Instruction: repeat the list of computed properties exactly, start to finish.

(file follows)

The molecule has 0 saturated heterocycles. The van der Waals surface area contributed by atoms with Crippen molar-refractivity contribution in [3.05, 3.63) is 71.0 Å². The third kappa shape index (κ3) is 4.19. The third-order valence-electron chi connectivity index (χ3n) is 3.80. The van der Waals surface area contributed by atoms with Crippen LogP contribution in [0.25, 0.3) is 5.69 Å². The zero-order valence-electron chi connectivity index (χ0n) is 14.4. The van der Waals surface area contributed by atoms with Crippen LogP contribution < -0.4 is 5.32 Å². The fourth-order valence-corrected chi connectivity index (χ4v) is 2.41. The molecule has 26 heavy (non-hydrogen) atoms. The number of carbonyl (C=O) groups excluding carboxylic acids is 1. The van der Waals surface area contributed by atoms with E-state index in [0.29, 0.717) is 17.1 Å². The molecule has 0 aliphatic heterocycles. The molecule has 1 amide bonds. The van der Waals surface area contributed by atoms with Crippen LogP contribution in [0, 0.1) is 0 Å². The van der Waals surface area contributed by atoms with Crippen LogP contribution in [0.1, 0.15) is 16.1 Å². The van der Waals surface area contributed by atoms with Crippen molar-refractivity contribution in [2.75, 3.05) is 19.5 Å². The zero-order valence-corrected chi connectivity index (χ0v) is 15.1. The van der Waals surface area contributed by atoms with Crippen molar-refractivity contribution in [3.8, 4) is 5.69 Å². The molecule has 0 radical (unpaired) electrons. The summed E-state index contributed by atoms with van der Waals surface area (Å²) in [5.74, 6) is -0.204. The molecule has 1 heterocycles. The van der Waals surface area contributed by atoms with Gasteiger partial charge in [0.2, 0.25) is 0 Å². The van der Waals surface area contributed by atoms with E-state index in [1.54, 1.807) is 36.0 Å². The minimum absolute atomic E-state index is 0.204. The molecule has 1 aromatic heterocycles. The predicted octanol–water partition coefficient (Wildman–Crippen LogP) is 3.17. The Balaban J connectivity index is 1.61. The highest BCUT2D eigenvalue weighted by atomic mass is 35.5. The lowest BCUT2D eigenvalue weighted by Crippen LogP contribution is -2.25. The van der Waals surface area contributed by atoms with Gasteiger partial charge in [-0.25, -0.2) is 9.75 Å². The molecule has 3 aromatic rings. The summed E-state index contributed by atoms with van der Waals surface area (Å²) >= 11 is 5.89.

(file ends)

The molecule has 0 saturated heterocycles. The van der Waals surface area contributed by atoms with Crippen molar-refractivity contribution in [3.05, 3.63) is 71.0 Å². The third kappa shape index (κ3) is 4.19. The third-order valence-electron chi connectivity index (χ3n) is 3.80. The van der Waals surface area contributed by atoms with Crippen LogP contribution in [0.25, 0.3) is 5.69 Å². The zero-order valence-electron chi connectivity index (χ0n) is 14.4. The van der Waals surface area contributed by atoms with Crippen LogP contribution < -0.4 is 5.32 Å². The fourth-order valence-corrected chi connectivity index (χ4v) is 2.41. The molecule has 26 heavy (non-hydrogen) atoms. The number of carbonyl (C=O) groups excluding carboxylic acids is 1. The van der Waals surface area contributed by atoms with E-state index in [0.29, 0.717) is 17.1 Å². The molecule has 0 aliphatic heterocycles. The molecule has 1 amide bonds. The van der Waals surface area contributed by atoms with Crippen LogP contribution in [0, 0.1) is 0 Å². The van der Waals surface area contributed by atoms with Crippen LogP contribution in [0.1, 0.15) is 16.1 Å². The van der Waals surface area contributed by atoms with Crippen molar-refractivity contribution in [2.75, 3.05) is 19.5 Å². The zero-order valence-corrected chi connectivity index (χ0v) is 15.1. The van der Waals surface area contributed by atoms with Crippen molar-refractivity contribution in [3.8, 4) is 5.69 Å². The molecule has 0 radical (unpaired) electrons. The summed E-state index contributed by atoms with van der Waals surface area (Å²) in [5.74, 6) is -0.204. The molecule has 1 heterocycles. The van der Waals surface area contributed by atoms with Gasteiger partial charge in [0.2, 0.25) is 0 Å². The van der Waals surface area contributed by atoms with E-state index in [1.54, 1.807) is 36.0 Å². The minimum absolute atomic E-state index is 0.204. The molecule has 1 aromatic heterocycles. The predicted octanol–water partition coefficient (Wildman–Crippen LogP) is 3.17. The Balaban J connectivity index is 1.61. The highest BCUT2D eigenvalue weighted by atomic mass is 35.5. The lowest BCUT2D eigenvalue weighted by Crippen LogP contribution is -2.25. The van der Waals surface area contributed by atoms with Gasteiger partial charge in [-0.25, -0.2) is 9.75 Å². The molecule has 3 aromatic rings. The summed E-state index contributed by atoms with van der Waals surface area (Å²) >= 11 is 5.89.